The remaining top 10 states for misrepresentations in 2006 originations were reportedly Utah, with a rate of 122; New York, with 114; Illinois, with 113; Minnesota, at 112; Colorado, with 108; and Nevada, with 103. Of these states, only Illinois and Colorado had less reported fraud than in the previous year when they respectively ranked third and fifth.

MARI highlighted that Florida’s fraud rate, compared to the previous leading rates of Georgia ranging from 310 to 506, and Colorado’s and Nevada’s rates only slightly above the expected value, point to the more even distribution.

The report also highlighted Indiana ranked 22nd among the states — a sharp contrast to its second place ranking in both 2003 and 2004.

Unlike the increased overall number of MIDEX report submissions, reporting specific to 2006 subprime originations is lower than it was for the 2005 book of subprime business, perhaps “reflective of the broader challenges these lenders have been facing.” MARI said it will likely take three to five years to uncover most of the fraud and misrepresentation in the 2006 book of subprime business, as during this time, many ARM loans will be refinanced, potentially preventing discovery of some of these issues.

The states with the highest reported fraud in subprime loan originations for 2006 were similar to those for overall originations.

The top three were Florida, with a reported fraud rate in subprime originations of 241; Utah, with a 209; and Michigan, with a 190. For subprime originations in 2005, Georgia was the fraud king due to a 330 fraud value and was followed by Michigan, Utah and Florida.

The rest of the top 10 in misrepresentations for 2006 subprime originations were Minnesota, with reported fraud of 162, followed by Georgia’s 152, and then Arizona, Indiana, New York, Ohio and Colorado’s 120.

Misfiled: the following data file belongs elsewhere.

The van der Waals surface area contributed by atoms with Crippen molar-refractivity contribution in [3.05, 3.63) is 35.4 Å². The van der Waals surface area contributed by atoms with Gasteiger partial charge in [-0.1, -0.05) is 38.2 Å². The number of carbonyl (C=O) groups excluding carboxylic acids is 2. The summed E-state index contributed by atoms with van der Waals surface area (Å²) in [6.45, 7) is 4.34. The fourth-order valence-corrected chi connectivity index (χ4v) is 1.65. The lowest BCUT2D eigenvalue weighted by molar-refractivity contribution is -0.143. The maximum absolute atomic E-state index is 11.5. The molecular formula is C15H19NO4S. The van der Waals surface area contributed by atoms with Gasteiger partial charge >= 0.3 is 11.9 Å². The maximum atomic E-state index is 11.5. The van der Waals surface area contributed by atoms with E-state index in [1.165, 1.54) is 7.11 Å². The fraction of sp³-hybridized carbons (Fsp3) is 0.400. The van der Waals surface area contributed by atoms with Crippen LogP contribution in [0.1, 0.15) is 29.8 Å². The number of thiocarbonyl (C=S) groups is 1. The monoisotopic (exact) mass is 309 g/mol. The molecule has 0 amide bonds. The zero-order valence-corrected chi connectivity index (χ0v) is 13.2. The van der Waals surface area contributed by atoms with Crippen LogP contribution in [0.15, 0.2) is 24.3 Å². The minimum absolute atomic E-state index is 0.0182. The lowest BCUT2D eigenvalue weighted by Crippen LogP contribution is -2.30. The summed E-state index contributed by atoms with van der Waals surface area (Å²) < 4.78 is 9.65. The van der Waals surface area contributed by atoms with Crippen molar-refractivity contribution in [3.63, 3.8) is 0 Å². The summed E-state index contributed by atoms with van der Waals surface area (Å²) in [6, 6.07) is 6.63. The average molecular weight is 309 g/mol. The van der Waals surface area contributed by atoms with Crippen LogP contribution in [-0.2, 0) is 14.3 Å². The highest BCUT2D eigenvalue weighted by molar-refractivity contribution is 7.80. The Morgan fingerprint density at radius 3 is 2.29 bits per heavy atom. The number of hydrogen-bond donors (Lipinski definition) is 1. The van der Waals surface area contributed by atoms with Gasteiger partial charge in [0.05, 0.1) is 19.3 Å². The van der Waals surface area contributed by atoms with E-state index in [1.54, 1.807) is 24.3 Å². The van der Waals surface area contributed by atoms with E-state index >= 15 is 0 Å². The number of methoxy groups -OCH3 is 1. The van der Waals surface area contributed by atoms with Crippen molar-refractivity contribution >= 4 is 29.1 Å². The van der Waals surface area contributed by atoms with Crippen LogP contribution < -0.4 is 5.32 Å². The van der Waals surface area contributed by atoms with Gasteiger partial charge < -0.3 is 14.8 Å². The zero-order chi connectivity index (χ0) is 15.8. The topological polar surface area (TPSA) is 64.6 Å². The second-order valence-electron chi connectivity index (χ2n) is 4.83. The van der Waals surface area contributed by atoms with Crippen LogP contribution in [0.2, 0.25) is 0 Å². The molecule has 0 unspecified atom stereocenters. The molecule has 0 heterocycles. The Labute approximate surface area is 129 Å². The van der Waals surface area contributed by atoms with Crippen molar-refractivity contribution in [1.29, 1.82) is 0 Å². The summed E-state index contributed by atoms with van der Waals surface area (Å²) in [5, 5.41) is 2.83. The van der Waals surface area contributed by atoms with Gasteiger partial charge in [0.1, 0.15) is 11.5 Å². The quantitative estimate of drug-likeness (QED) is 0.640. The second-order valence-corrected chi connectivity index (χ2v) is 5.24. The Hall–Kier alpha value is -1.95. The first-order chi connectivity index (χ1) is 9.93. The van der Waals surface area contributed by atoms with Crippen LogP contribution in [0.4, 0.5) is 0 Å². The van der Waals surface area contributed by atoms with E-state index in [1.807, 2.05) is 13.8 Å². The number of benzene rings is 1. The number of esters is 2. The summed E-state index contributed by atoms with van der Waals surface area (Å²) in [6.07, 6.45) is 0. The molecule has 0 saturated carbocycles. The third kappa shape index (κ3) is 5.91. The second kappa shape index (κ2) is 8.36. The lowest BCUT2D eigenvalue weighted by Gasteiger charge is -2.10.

Fifty-five percent of overall fraud incidents reported contained application fraud, versus 65 percent of subprime fraud incidents. These percentages are hardly surprising given that the application form is comprehensive in collecting personal identity, employment, asset and liability information.

“The most common types of fraud found to date in 2006 originations are in the areas of employment history and claimed income,” MARI said.

The report additionally utilized serious early payment default data from First American LoanPerformance, which tracks the delinquency and prepayment performance of more than 50 million active individual mortgage payments per month.

The metropolitan statistical areas with the six-highest default values for 2006 prime loans that became 90 days delinquent within the first three months of origination were all areas affected by hurricane activity: Hattiesburg and Jackson, Miss.; Beaumont-Port Arthur, Texas; Biloxi-Gulfport-Pascagoula, Miss.; New Orleans, La; and Mobile, Ala.

The seventh-highest early payment default rate for prime loans belonged to Buffalo-Niagra Falls, N.Y., followed by Enid, Okla.; Alexandria, La.; Corpus Christi, Texas; Danville, Va.; Elkhart-Goshen, Ind.; Flint, Mich.; Lake Charles, La.; and Jackson, Michigan.

Some Midwestern metro areas, California and Massachusetts are experiencing early payment problems among subprime loans.

For subprime loans, early payment default rates were highest in Jackson, Mich., followed by Enid, Kankakee, Ill.; Oakland, Calif.; Detroit, Mich.; Jackson, Miss.; Fitchburg-Leominster, Mass.; Stockton-Lodi, Calif.; and Brockton and New Bedford, Mass. Possibly, “California and Massachusetts made this list, at least in part, due to the slowdown of property appreciation in those states,” MARI wrote.

Current industry dislocations are likely to include confluence of several conditions that could be a recipe for “mortgage fraud disaster,” MARI said, citing, among other things, the subprime fallout which has raised quality thresholds, including having ARMs requiring that borrowers be qualified at more realistic rates than teaser rates.

“The bottom line is that there will be more professionals chasing a smaller pool of business,” MARI wrote. “There will be many that yield to temptation and try to make unqualified borrowers look more qualified than they are. When these conditions are coupled with a regulatory environment (in most states) where fraud perpetrators face relatively light penalties, the conditions are temptingly ripe for escalated mortgage fraud activity.”

Thus, “collaboration is the key for the mortgage industry as it continues its efforts to fight mortgage fraud against lenders,” a MARI executive said in an announcement.